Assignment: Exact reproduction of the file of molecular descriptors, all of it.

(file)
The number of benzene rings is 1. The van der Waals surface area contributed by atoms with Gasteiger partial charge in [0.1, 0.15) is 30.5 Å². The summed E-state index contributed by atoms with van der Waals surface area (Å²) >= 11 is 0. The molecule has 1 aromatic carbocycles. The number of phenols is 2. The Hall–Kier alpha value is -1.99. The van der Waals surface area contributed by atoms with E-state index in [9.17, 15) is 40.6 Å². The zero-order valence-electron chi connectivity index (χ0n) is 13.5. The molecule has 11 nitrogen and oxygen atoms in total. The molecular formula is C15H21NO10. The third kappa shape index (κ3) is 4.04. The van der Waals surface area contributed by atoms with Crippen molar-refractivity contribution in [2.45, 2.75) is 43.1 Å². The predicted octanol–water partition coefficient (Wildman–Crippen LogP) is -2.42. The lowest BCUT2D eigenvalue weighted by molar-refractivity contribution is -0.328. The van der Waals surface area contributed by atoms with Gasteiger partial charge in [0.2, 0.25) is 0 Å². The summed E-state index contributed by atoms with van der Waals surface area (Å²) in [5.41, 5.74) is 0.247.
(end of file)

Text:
The number of benzene rings is 1. The van der Waals surface area contributed by atoms with Gasteiger partial charge in [0.1, 0.15) is 30.5 Å². The summed E-state index contributed by atoms with van der Waals surface area (Å²) >= 11 is 0. The molecule has 1 aromatic carbocycles. The number of phenols is 2. The Hall–Kier alpha value is -1.99. The van der Waals surface area contributed by atoms with E-state index in [9.17, 15) is 40.6 Å². The zero-order valence-electron chi connectivity index (χ0n) is 13.5. The molecule has 11 nitrogen and oxygen atoms in total. The molecular formula is C15H21NO10. The third kappa shape index (κ3) is 4.04. The van der Waals surface area contributed by atoms with Crippen molar-refractivity contribution in [2.45, 2.75) is 43.1 Å². The predicted octanol–water partition coefficient (Wildman–Crippen LogP) is -2.42. The lowest BCUT2D eigenvalue weighted by molar-refractivity contribution is -0.328. The van der Waals surface area contributed by atoms with Gasteiger partial charge in [0.2, 0.25) is 0 Å². The summed E-state index contributed by atoms with van der Waals surface area (Å²) in [5.41, 5.74) is 0.247.